Vaccination: no child care benefits for conscientious objectors or religion grounds

From 1 January 2016, the Commonwealth government will remove “conscientious objection” as an exemption category for child care payments (Child Care Benefit and Child Care Rebate) and the Family Tax Benefit Part A end of year supplement.

In a joint statement titled “No jab – no play and no pay for child care”, the Prime Minister and the Minister for Social Services said “Parents who vaccinate their children should have confidence that they can take their children to child care without the fear that their children will be at risk of contracting a serious or potentially life-threatening illness because of the conscientious objections of others.”

Exemptions on medical grounds will continue, but so also will those on religious grounds. However, a religious objection will only be available where the person is affiliated with a religious group where the governing body has a formally registered objection approved by the Government.

At the time of the launch, Scott Morrison, the Minister for Social Services, told the press that the affiliation with a registered religious group is “the only basis upon which you can have a religious exemption, and there are no mainstream religions that have such objections registered so this would apply to a very, very small proportion of people.

“It’d be lucky to be in the thousands, if that.”

But within a week that exemption was also removed.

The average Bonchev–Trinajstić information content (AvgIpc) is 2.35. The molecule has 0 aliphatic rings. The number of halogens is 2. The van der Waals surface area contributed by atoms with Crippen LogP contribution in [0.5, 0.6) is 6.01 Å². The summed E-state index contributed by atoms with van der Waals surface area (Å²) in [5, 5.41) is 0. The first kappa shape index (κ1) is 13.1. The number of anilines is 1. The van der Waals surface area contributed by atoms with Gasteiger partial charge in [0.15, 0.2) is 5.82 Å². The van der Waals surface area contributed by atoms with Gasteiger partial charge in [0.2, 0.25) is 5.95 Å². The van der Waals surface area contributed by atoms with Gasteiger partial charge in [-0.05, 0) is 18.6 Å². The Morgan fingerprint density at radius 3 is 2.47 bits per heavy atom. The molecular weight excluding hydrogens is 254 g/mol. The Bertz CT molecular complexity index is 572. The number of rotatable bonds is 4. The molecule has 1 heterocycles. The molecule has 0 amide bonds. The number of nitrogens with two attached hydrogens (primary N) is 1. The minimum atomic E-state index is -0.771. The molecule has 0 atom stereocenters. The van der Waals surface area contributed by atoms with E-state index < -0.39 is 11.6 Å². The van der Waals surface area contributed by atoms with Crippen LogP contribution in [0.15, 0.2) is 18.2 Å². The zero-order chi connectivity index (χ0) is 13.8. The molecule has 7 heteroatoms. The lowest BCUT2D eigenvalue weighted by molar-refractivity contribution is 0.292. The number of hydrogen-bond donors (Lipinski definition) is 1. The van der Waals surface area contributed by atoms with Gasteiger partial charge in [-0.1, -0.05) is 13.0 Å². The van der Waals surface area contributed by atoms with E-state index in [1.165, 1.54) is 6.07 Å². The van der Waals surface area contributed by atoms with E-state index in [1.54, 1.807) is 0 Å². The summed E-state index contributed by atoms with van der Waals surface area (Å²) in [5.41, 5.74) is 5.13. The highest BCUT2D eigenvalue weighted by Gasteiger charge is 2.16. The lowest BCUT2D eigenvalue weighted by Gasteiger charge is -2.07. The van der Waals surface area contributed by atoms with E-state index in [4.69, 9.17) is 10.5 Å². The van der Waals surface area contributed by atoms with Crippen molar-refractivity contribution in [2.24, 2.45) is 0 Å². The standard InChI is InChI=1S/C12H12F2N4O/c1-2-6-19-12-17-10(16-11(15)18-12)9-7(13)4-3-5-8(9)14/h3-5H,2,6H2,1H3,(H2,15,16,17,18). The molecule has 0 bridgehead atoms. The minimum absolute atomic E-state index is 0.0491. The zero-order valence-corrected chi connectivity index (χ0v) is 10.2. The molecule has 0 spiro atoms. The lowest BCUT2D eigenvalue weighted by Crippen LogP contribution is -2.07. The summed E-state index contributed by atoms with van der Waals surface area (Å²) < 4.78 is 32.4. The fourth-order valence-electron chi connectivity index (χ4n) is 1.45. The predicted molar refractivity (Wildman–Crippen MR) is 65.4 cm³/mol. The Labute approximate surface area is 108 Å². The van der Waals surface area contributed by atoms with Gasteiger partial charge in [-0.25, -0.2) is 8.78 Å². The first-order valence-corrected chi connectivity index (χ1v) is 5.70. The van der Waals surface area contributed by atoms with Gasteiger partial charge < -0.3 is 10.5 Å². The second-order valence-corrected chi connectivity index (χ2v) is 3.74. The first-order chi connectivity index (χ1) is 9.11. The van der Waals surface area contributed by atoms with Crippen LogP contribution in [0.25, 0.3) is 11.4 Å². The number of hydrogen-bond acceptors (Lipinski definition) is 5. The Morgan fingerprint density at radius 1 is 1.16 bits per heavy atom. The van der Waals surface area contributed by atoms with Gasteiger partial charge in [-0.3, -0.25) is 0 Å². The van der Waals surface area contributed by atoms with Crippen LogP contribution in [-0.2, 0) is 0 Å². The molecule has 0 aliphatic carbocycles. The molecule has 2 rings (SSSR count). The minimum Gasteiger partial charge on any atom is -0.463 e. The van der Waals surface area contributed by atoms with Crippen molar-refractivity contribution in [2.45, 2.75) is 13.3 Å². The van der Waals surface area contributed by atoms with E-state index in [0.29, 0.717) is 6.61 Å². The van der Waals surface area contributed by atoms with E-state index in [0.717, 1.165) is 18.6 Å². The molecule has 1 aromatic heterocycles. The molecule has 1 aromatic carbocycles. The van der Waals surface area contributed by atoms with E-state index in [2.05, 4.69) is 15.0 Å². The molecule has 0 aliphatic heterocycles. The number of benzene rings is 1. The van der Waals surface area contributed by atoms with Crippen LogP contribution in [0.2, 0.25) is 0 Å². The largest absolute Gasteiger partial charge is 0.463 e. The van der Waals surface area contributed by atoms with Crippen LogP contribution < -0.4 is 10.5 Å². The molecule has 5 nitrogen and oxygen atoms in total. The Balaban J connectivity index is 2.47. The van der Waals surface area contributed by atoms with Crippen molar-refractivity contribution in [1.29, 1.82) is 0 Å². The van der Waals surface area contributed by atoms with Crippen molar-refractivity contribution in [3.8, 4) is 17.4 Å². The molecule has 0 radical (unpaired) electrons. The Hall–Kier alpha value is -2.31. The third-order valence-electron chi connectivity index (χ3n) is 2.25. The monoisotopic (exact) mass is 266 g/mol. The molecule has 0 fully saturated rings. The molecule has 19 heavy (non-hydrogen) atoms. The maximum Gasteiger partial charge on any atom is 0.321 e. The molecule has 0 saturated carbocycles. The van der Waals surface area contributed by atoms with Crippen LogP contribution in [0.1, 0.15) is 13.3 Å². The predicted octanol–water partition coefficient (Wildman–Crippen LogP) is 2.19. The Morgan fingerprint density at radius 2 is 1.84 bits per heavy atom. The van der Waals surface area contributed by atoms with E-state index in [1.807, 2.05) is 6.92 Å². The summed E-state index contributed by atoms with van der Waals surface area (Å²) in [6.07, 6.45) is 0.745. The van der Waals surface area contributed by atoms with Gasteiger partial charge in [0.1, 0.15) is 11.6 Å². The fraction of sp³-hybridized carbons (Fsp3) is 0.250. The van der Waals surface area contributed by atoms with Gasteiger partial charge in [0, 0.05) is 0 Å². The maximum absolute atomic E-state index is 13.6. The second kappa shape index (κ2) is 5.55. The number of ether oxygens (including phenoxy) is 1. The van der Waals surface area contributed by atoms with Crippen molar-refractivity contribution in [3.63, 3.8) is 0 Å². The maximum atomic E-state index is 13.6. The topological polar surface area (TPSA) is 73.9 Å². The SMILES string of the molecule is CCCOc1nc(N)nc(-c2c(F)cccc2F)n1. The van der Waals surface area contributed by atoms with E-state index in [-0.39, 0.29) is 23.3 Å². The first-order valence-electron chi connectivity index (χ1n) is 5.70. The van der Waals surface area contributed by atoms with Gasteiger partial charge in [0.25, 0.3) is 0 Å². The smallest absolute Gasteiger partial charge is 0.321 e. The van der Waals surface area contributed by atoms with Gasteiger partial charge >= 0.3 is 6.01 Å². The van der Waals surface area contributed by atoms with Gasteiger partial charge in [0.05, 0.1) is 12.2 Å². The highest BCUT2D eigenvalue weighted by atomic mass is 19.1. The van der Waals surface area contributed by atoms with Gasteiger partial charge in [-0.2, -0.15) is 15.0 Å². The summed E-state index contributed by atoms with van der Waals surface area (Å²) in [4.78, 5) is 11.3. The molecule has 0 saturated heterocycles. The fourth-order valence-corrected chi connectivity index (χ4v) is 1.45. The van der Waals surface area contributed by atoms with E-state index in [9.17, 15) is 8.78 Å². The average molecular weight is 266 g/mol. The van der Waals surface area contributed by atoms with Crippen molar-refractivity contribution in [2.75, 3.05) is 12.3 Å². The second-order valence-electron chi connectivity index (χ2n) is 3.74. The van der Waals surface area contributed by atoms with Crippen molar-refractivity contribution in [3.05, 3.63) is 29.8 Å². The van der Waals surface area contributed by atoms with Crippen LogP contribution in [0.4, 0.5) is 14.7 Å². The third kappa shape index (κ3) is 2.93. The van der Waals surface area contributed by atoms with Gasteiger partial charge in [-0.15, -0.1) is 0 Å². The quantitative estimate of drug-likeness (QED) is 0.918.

“We have had further discussions with the Church of Christ, Scientist and have formed the view that the registered exemption they have had in place is no longer current or necessary and therefore it will be removed,’’ he said.

“They are not advising anyone in their religion not to vaccinate people.

“Having spoken to them we no longer see that exemption as being current. As a result, there is no longer any religious exemption for vaccination. And there won’t be any religious exemptions for vaccinations.

“So the only exemption now is medical. We’re not accepting any further exemptions from any religious exemptions.

Immunisation requirements for the payment of FTB Part A end-of-year supplement will also be extended to include children of all ages. Currently, vaccination status is only checked at ages 1, 2 and 5 years.

This means that vaccine objectors will not be able to access these government payments.

“The new policy will tighten up the rules and reinforce the importance of immunisation and protecting public health, especially for children,” the Ministers said.

“Australia now has childhood vaccination rates over 90 per cent, from one to five years of age, but more needs to be done to ensure we protect our children and our community from preventable diseases.”

While vaccination rates in Australia had increased since the Childhood Immunisation Register was established in 1996, vaccine objection rates for children under the age of seven have also increased steadily, especially under the conscientious objector category.

More than 39,000 children aged under seven are not vaccinated because their parents are vaccine objectors. This is an increase of more than 24,000 children over 10 years.

“The choice made by families not to immunise their children is not supported by public policy or medical research,” the Ministers said, “nor should such action be supported by taxpayers in the form of child care payments.”

At the time of writing, there was no official statement from the Australian [anti]Vaccination Skeptics Network, although some comments were lodged on its Facebook page. One such comment suggested that the move was purely to save money.